Mberengwa Community Share Ownership Trust (MCSOT) officials are accused of abusing part of the $3 million donation that mining giant Mimosa Mining Company had set aside for them as part of their commitment to the Community Share Ownership Scheme that was initiated by government in 2010.
The Zim Morning Post has it on good authority that the MCSOT was supposed to get $3 million for developmental projects in the community and the leader of the Trust, Chief Chingoma Micklot Dziva, and his executive irregularly awarded their own company a tender to build an office and inflated prices prejudicing the Trust of close to $300 000.
“What happened is Mimosa decided to give the Trust money in batches because they had already done other developmental projects in Mberengwa like road rehabilitation and drilling boreholes. So from the $3million set aside for Mberengwa Rural District, Mimosa advanced $300 000 last year and the Trust’s CEO blew the money and the purported construction of offices. That was last year and up to now the office is still incomplete and the funds were exhausted,” revealed our source.
MIMOSA Mining company managing director Fungai Makoni could not be reached for comment by the time of publication on Wednesday as his mobile phone was switched off.
This development exposes the rampant abuse of the community share ownership scheme where the intended beneficiaries did not benefit.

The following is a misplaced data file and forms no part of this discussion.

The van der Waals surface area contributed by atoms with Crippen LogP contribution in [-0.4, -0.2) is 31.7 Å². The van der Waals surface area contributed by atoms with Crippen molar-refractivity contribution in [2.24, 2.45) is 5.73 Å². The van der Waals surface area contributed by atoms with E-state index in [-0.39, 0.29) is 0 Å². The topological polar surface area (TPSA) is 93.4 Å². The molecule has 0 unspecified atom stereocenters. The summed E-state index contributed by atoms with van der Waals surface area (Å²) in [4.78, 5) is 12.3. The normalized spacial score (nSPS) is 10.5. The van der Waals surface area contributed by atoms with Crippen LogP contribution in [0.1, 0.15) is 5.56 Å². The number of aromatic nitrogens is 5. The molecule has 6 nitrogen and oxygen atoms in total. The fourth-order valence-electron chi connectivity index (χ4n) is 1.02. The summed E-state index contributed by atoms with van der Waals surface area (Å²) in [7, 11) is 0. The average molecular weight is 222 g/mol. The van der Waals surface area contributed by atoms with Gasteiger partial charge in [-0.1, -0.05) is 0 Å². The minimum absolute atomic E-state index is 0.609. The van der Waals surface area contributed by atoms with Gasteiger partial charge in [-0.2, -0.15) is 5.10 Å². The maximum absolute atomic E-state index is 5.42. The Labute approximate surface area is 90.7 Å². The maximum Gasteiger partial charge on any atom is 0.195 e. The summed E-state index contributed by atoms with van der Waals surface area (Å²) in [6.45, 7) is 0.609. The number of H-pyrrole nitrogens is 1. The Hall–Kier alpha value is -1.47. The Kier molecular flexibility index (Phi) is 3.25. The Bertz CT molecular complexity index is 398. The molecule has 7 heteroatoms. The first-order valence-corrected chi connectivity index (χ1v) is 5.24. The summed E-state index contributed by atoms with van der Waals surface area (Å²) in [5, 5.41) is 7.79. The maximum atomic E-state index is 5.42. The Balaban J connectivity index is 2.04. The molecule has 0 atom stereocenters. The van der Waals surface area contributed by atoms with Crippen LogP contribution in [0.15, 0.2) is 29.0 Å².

The aim of the scheme was for government to rope in development partners and non-governmental organisations to finance key social programmes in a country with the second largest known platinum reserves in the world.
When the government launched the first community share ownership scheme under the economic empowerment policy, it was applauded for championing upliftment of the underpriviledged in society but the results were a complete negation of the cause as it fattened pockets of top officials.
Platinum giant Zimplats, set a good precedent for foreign-owned mining companies when it surrendered a 10% stake to the Ngezi community last year.
They were to be followed by the likes of Unki Mine and in 2011 former President Robert Mugabe launched the Zimunya-Marange Community Share Ownership Trust where funds are also believed to have been looted with villagers benefiting little or nothing.
Mugabe pledged $1,5 million towards the opening of a bank account for the trust but the movement and distribution of those funds still remains shrouded in mystery.
The community share ownership trust in Shurugwi was used to reconstruct a dam, a mortuary and a maternity waiting ward.
Despite evidence and indications of abuse of the trust funds, government has defended the scheme and argued that the set up had no room for leakages.
“The trusts are composed of a chief executive officer of the rural district council, a district administrator, a lawyer, an accountant, special interest groups and a company representative from mining entity.
“The trusts are audited by external auditors. We do not expect things to go unchecked,” revealed a senior government official.